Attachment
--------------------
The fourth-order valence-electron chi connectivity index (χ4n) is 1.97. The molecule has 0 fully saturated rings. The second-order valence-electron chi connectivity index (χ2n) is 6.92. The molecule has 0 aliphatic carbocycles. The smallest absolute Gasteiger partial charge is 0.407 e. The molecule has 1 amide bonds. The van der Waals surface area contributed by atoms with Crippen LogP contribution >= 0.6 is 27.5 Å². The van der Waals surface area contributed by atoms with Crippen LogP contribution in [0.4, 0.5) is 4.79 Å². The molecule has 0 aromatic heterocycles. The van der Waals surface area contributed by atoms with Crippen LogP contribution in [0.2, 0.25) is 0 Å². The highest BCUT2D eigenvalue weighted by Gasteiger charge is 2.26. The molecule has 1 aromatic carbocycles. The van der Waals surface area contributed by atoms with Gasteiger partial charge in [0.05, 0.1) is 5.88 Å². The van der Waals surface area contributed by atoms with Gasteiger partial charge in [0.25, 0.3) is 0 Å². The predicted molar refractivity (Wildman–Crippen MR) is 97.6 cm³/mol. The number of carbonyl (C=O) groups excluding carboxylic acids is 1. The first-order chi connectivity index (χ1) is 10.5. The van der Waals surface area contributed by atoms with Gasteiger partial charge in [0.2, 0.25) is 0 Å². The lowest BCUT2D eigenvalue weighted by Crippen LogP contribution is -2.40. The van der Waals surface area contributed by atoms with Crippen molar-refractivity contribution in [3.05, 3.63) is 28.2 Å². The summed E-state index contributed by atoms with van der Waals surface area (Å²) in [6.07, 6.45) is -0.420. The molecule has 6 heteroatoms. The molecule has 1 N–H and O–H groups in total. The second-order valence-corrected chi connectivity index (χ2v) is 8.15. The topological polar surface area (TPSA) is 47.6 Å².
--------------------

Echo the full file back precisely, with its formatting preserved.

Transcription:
The fourth-order valence-electron chi connectivity index (χ4n) is 1.97. The molecule has 0 fully saturated rings. The second-order valence-electron chi connectivity index (χ2n) is 6.92. The molecule has 0 aliphatic carbocycles. The smallest absolute Gasteiger partial charge is 0.407 e. The molecule has 1 amide bonds. The van der Waals surface area contributed by atoms with Crippen LogP contribution >= 0.6 is 27.5 Å². The van der Waals surface area contributed by atoms with Crippen LogP contribution in [0.4, 0.5) is 4.79 Å². The molecule has 0 aromatic heterocycles. The van der Waals surface area contributed by atoms with Crippen LogP contribution in [0.2, 0.25) is 0 Å². The highest BCUT2D eigenvalue weighted by Gasteiger charge is 2.26. The molecule has 1 aromatic carbocycles. The van der Waals surface area contributed by atoms with Gasteiger partial charge in [0.05, 0.1) is 5.88 Å². The van der Waals surface area contributed by atoms with Gasteiger partial charge in [0.25, 0.3) is 0 Å². The predicted molar refractivity (Wildman–Crippen MR) is 97.6 cm³/mol. The number of carbonyl (C=O) groups excluding carboxylic acids is 1. The first-order chi connectivity index (χ1) is 10.5. The van der Waals surface area contributed by atoms with Gasteiger partial charge in [0.2, 0.25) is 0 Å². The lowest BCUT2D eigenvalue weighted by Crippen LogP contribution is -2.40. The van der Waals surface area contributed by atoms with Crippen molar-refractivity contribution in [3.05, 3.63) is 28.2 Å². The summed E-state index contributed by atoms with van der Waals surface area (Å²) in [6.07, 6.45) is -0.420. The molecule has 6 heteroatoms. The molecule has 1 N–H and O–H groups in total. The second-order valence-corrected chi connectivity index (χ2v) is 8.15. The topological polar surface area (TPSA) is 47.6 Å².